REVIEW: All Is Dust

What feels like a very rushed project, All Is Dust has everything in place for much more potential – unfortunately, it fails to deliver any substance or sense of terror a title such as this should.

The year is 1928 (you remember that year, right?) and a once busy farmer and family man, Thomas Joad, experiences what is known as a Dust Bowl, which literally takes over his entire farm. That bloody dust!

With all his crops dead, there’s no signs the blinding dust will disappear anytime soon. However, Thomas quickly finds out this is the least of his worries when his family completely disappears and something very sinister takes over his land. It becomes your goal to find out what’s going on over the course of three nights – cheap scares and glitchy gameplay included.


What a beautiful place to go and explore.

All Is Dust puts you in a first-person perspective with nothing but a trusty lantern to keep you safe. With waypoints dotted on the map once certain items have been collected, you’ll be prompted to traverse the vacant farmland to find more clues as to the whereabouts to your family.

Sounds straight forward, huh? Well, it is – however, there happens to be a very creepy monster that constantly stalks you, dealing damage upon contact. It pops out of nowhere usually and I admit, did scare me quite a few times. At first, this can be frightening, but the monster quickly becomes highly predictable – so much you can turn around at just the right time and you’ll catch it before it manages to hurt you.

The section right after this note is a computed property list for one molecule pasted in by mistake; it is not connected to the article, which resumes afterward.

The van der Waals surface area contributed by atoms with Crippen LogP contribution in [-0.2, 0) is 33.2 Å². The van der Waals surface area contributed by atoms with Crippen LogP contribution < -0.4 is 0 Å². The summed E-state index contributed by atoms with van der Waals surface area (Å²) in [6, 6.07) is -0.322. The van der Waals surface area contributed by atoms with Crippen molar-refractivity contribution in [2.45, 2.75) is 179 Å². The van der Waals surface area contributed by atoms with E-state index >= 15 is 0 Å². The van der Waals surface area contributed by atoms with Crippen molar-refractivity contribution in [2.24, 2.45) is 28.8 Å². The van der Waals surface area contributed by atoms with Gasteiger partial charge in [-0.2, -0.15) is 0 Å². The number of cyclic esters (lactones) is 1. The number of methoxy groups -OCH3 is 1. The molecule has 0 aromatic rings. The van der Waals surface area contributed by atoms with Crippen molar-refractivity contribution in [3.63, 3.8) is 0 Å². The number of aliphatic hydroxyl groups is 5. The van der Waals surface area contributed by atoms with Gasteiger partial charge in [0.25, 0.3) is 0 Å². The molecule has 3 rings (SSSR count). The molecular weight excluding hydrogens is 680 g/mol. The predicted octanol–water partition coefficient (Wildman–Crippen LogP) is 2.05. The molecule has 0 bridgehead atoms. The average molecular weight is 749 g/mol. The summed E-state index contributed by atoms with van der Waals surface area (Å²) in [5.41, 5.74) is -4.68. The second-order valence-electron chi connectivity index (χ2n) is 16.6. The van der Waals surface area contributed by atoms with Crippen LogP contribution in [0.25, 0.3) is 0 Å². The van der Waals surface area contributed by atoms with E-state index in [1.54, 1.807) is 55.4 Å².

I encountered my fair share of glitches throughout the game, including being able to go through what should be solid objects and gliding off into the air after getting stuck in a fence (yep…). The best was the ladder glitch, in which I reached the bottom of a ladder, and carried on my way – however, the game thought I was still climbing said ladder and I was able to literally climb through the air until the game completely broke.


This little guy proves to be a constant nuisance throughout the game. But isn’t he the cutest?

Managing to reach the end of this very short game, the ending just confused me and didn’t answer any questions. With just four chapters, you can get through this game in 15-25 minutes.

If you’re after a quick thrill, All Is Dust is worth a quick playthrough – just don’t expect anything too overwhelming. All the hand drawn cutscenes are actually really impressive, and the narrative is decent, but ultimately this is a stale game which could have been so much better.

Rating: 3/10

Available On: Windows PC

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